Improve Communications to Sync Processes

It should not surprise you that within the framework of a legal GRC strategy, your legal department plays a more central role, helping to develop and implement a more compliant approach to processes and technologies. For your legal experts in particular, this may mean learning more about the risk landscape as a whole. In the past it was probably not necessary for your CLO to know the specific risks facing your supply chain, but in order to achieve synchronicity of processes across departments, it could be relevant. In trying to manage data more effectively, you wouldn’t want to neglect or pull resources away from another threat. 

Better communication is key to ensuring that your Legal, Compliance, Security and IT teams are all on the same page. The best way to facilitate clear, open communication pathways is to consolidate legal GRC activities to a central GRC platform. By doing so, all stakeholders will be involved in determining current and forecasted risks to compliance, assessing and reassessing processes, establishing and managing risk mitigation efforts and performing check-ins to document progress. 

Manage Legal GRC Activities With ComplianceBridge Risk

Knowledge is key to successfully managing your organization’s overall governance, risk management, and compliance with regulations; this truth is even more evident in the maintenance of a legal GRC strategy. With our powerful GRC management software module, ComplianceBridge allows you to automate the risk assessment process. Easily create consistent question sets every time, define and weigh your questions, distribute your question sets to your audience and review your results in real-time.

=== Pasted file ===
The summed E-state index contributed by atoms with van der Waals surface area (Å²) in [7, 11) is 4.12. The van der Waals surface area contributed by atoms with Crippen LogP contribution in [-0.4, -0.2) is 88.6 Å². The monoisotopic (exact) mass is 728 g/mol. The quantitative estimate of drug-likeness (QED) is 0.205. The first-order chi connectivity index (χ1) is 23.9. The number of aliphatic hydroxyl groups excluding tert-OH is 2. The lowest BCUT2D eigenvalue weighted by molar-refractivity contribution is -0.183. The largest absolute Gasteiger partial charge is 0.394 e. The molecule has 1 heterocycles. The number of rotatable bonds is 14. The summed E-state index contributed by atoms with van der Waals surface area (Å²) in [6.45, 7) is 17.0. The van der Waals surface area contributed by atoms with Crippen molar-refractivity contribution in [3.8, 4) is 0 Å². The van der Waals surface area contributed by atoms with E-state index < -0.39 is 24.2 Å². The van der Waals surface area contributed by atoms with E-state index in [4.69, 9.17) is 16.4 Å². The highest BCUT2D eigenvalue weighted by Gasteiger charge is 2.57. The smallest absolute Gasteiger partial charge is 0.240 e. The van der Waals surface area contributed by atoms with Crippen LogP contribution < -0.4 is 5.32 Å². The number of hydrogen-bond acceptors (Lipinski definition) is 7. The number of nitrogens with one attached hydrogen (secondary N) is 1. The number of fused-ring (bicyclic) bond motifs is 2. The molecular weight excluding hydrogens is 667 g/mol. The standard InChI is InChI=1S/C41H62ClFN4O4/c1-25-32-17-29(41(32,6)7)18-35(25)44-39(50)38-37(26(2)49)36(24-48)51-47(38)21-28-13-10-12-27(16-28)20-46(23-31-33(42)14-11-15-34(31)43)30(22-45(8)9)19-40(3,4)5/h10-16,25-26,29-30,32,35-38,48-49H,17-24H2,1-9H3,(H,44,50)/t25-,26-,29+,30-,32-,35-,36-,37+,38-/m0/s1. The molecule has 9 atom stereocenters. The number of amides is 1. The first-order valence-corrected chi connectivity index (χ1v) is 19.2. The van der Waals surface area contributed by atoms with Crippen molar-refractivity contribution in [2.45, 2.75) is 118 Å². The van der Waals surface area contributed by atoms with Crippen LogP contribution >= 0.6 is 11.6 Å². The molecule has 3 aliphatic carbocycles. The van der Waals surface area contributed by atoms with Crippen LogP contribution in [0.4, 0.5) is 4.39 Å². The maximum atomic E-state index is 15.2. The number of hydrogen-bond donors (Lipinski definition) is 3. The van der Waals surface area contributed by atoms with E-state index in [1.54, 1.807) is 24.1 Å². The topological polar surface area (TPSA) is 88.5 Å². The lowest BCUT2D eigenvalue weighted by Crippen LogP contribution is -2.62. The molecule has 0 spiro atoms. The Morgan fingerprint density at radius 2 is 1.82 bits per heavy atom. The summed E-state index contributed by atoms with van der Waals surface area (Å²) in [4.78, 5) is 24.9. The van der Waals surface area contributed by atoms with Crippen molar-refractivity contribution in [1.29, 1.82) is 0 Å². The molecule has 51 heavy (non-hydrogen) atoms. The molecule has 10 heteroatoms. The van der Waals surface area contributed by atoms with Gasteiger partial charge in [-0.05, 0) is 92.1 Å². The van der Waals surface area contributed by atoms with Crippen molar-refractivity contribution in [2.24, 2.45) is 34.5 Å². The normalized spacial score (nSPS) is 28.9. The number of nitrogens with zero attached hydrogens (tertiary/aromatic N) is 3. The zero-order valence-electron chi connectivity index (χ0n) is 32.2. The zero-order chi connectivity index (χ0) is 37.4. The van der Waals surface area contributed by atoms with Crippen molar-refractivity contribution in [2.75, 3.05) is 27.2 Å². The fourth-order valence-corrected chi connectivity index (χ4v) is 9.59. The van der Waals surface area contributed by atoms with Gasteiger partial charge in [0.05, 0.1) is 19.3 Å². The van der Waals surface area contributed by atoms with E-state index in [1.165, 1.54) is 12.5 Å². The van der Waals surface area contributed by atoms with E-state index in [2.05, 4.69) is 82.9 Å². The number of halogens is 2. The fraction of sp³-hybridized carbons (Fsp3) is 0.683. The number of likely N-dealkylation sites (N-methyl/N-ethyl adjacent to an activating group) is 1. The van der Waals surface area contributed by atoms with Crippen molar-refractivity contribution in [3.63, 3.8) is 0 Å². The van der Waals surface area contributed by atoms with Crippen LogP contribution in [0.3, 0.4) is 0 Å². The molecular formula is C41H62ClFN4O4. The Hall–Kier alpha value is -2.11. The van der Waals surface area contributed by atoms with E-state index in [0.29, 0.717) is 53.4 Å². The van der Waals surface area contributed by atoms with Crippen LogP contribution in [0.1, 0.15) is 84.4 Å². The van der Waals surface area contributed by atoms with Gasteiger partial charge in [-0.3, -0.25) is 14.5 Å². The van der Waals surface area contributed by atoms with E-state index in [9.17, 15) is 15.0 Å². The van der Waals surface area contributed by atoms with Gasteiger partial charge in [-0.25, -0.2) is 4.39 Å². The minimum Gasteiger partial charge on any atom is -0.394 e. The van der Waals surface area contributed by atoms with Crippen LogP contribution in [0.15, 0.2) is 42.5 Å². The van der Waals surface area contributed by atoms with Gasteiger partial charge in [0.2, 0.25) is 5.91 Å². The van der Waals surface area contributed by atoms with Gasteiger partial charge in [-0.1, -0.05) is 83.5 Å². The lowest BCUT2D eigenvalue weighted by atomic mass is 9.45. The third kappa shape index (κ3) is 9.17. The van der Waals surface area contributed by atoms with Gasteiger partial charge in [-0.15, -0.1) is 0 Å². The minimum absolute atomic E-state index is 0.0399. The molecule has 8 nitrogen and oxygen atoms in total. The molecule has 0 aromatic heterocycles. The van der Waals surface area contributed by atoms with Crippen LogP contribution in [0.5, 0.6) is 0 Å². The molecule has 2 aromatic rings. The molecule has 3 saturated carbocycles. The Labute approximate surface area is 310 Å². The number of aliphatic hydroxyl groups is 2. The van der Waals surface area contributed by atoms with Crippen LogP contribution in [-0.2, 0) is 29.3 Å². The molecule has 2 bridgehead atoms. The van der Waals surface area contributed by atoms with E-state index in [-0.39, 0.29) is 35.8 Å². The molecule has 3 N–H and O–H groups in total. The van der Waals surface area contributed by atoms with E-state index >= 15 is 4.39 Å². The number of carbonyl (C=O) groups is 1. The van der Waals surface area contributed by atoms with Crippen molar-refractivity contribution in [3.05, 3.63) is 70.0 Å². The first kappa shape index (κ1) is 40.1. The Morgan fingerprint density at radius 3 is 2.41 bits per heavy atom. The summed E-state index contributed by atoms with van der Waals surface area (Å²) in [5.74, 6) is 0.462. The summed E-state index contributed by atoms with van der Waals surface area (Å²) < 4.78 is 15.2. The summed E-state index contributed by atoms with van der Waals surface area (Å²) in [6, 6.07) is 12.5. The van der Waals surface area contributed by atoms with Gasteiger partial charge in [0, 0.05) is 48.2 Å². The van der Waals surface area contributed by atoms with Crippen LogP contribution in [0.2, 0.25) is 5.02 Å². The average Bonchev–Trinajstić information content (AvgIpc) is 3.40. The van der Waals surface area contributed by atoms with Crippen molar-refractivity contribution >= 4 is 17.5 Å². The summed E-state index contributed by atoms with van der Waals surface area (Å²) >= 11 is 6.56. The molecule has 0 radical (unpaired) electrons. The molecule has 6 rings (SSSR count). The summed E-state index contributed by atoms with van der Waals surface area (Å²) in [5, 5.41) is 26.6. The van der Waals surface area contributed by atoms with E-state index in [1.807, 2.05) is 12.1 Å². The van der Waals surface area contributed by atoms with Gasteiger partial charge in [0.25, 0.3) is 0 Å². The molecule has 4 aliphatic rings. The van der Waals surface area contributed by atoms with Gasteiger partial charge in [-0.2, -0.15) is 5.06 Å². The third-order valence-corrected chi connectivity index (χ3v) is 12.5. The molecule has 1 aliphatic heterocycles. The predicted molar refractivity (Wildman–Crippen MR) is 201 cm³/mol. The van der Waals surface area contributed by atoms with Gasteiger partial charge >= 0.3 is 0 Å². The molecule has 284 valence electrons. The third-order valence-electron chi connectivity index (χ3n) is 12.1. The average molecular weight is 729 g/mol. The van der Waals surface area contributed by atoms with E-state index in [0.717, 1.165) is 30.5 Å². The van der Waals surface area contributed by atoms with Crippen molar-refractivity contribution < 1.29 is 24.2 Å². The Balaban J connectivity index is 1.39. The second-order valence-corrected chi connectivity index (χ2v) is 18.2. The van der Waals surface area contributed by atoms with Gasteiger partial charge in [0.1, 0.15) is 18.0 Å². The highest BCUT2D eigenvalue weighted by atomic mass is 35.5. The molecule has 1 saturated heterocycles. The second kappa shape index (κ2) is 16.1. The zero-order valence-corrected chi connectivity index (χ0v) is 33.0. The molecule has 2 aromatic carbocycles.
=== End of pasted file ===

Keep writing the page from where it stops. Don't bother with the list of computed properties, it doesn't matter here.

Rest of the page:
Our GRC solution gives you ultimate control over the entire process. Collaborate with others to build assessments to be as simple or complex as you need them to be, distribute them to as many or as few individuals as you want, customize compliance thresholds for more accurate monitoring – even create and run your own reports whenever you want in our system. Finally manage all your risk assessments, audits, check-ins and surveys in one central location. 

Nearly all negative legal impacts of data management are caused by data misuse or mismanagement; actions such as failing to follow retention and deletion policies, losing data there was a legal obligation to keep or failing to prevent a data breach. By committing to a legal GRC strategy, every level of your business will be better prepared to meet the demands of stricter data management regulations, and ComplianceBridge Risk is the best partner for this tremendous undertaking. 

To learn more about our powerful, flexible and cost-effective solution, request a demo with ComplianceBridge today.